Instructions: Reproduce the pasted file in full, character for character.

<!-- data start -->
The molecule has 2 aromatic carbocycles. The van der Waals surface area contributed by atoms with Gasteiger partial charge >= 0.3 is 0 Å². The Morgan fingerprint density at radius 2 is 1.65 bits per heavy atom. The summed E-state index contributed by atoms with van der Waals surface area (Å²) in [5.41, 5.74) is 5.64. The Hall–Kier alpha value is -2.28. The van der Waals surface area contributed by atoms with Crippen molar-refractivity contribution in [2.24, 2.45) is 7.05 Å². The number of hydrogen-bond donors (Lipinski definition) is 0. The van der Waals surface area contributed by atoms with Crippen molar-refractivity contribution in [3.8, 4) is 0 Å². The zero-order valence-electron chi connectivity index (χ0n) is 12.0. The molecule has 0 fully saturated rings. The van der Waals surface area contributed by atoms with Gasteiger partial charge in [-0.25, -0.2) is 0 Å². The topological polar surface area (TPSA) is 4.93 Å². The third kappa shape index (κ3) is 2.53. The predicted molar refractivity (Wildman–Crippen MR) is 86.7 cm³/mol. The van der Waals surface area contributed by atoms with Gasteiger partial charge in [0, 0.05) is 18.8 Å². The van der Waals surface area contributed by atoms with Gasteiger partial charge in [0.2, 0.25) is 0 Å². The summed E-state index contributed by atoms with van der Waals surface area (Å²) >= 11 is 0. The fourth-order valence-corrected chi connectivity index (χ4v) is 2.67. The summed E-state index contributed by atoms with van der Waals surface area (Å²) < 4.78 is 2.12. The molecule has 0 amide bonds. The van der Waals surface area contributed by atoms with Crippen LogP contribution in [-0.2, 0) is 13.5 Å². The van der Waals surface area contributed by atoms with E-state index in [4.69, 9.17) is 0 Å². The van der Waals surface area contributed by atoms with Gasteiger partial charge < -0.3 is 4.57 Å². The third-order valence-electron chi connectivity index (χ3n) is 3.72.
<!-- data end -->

The molecule has 2 aromatic carbocycles. The van der Waals surface area contributed by atoms with Gasteiger partial charge >= 0.3 is 0 Å². The Morgan fingerprint density at radius 2 is 1.65 bits per heavy atom. The summed E-state index contributed by atoms with van der Waals surface area (Å²) in [5.41, 5.74) is 5.64. The Hall–Kier alpha value is -2.28. The van der Waals surface area contributed by atoms with Crippen molar-refractivity contribution in [2.24, 2.45) is 7.05 Å². The number of hydrogen-bond donors (Lipinski definition) is 0. The van der Waals surface area contributed by atoms with Crippen molar-refractivity contribution in [3.8, 4) is 0 Å². The zero-order valence-electron chi connectivity index (χ0n) is 12.0. The molecule has 0 fully saturated rings. The van der Waals surface area contributed by atoms with Gasteiger partial charge in [-0.25, -0.2) is 0 Å². The topological polar surface area (TPSA) is 4.93 Å². The third kappa shape index (κ3) is 2.53. The predicted molar refractivity (Wildman–Crippen MR) is 86.7 cm³/mol. The van der Waals surface area contributed by atoms with Gasteiger partial charge in [0, 0.05) is 18.8 Å². The van der Waals surface area contributed by atoms with Gasteiger partial charge in [0.2, 0.25) is 0 Å². The summed E-state index contributed by atoms with van der Waals surface area (Å²) >= 11 is 0. The fourth-order valence-corrected chi connectivity index (χ4v) is 2.67. The summed E-state index contributed by atoms with van der Waals surface area (Å²) < 4.78 is 2.12. The molecule has 0 amide bonds. The van der Waals surface area contributed by atoms with Crippen LogP contribution in [-0.2, 0) is 13.5 Å². The van der Waals surface area contributed by atoms with E-state index in [4.69, 9.17) is 0 Å². The van der Waals surface area contributed by atoms with Gasteiger partial charge < -0.3 is 4.57 Å². The third-order valence-electron chi connectivity index (χ3n) is 3.72.